The dramatic works of William Shakspeare, Volume 3 (Google eBook)

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Dove, 1830
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Page 413 - O Proserpina, For the flowers now, that frighted thou let'st fall From Dis's waggon ! daffodils, That come before the swallow dares, and take The winds of March with beauty ; violets dim, But sweeter than the lids of Juno's eyes Or Cytherea's breath ; pale primroses, That die unmarried, ere they can behold Bright Phoebus in his strength a malady Most incident to maids...
Page 119 - And then the whining school-boy, with his satchel And shining morning face, creeping like snail Unwillingly to school. And then the lover, Sighing like furnace, with a woeful ballad Made to his mistress
Page 40 - Hath not a Jew eyes ? hath not a Jew hands, organs, dimensions, senses, affections, passions ? fed with the same food, hurt with the same weapons, subject to the same diseases, healed by the same means, warmed and cooled by the same winter and summer, as a Christian is ? If you prick us, do we not bleed ? if you tickle us, do we not laugh ? if you poison us, do we not die ? and if you wrong us, shall we not revenge ? if we are like you in the rest, we will resemble you in that. If a Jew wrong a Christian,...
Page 241 - The web of our life is of a mingled yarn, good and ill together : our virtues would be proud if our faults whipped them not; and our crimes would despair if they were not cherished by our virtues.
Page 412 - But nature makes that mean: so, o'er that art, Which you say adds to nature, is an art That nature makes. You see, sweet maid, we marry A gentler scion to the wildest stock, And make conceive a bark of baser kind By bud of nobler race: this is an art Which does mend nature, change it rather; but The art itself is nature.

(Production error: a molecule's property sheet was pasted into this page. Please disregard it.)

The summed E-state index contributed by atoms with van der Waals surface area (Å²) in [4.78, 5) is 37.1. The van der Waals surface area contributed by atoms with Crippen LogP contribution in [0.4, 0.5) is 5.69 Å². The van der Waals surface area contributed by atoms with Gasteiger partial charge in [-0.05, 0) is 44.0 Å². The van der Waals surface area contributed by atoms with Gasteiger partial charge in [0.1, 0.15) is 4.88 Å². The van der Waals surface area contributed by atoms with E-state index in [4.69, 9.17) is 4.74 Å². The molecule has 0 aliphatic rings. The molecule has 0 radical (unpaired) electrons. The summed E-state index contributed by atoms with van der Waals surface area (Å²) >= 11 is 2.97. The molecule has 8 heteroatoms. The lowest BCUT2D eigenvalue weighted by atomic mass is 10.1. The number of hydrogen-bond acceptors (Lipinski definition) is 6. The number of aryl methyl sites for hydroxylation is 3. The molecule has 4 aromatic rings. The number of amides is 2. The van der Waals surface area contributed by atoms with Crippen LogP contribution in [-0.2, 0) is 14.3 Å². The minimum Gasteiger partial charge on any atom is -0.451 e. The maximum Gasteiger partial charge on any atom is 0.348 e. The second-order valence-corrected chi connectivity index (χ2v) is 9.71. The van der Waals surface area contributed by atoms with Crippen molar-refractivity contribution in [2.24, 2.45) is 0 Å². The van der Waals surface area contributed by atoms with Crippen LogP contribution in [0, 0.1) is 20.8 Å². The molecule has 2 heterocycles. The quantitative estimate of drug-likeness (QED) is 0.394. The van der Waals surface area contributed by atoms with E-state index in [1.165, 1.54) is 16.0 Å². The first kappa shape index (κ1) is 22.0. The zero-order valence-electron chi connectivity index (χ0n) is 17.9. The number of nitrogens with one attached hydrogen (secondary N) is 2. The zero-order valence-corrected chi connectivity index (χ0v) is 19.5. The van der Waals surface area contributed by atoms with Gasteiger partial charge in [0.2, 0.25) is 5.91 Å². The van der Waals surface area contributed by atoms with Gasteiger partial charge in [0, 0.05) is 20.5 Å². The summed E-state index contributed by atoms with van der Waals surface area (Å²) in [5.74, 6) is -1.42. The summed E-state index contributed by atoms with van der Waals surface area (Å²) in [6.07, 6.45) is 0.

Page 47 - But now I was the lord Of this fair mansion, master of my servants, Queen o'er myself; and even now, but now, This house, these servants, and this same myself, Are yours- my lord's. I give them with this ring...
Page 351 - Such duty as the subject owes the prince, Even such, a woman oweth to her husband : And, when she's froward, peevish, sullen, sour, And, not obedient to his honest will, What is she, but a foul contending rebel, And graceless traitor to her loving lord ? I am asham'd, that women are so simple To offer war, where they should kneel for peace ; Or seek for rule, supremacy, and sway, When they are bound to serve, love, and obey.
Page 115 - twill be eleven; And so, from hour to hour, we ripe and ripe, And then, from hour to hour, we rot, and rot, And thereby hangs a tale.
Page 64 - I will be bound to pay it ten times o'er, On forfeit of my hands, my head, my heart : If this will not suffice, it must appear That malice bears down truth. And I beseech you, Wrest once the law to your authority : To do a great right, do a little wrong, And curb this cruel devil of his will.
Page 362 - Can thy dam? may't be? Affection! thy intention stabs the centre: Thou dost make possible things not so held, Communicat'st with dreams; how can this be? With what's unreal thou co-active art, And fellow'st nothing: then 'tis very credent...

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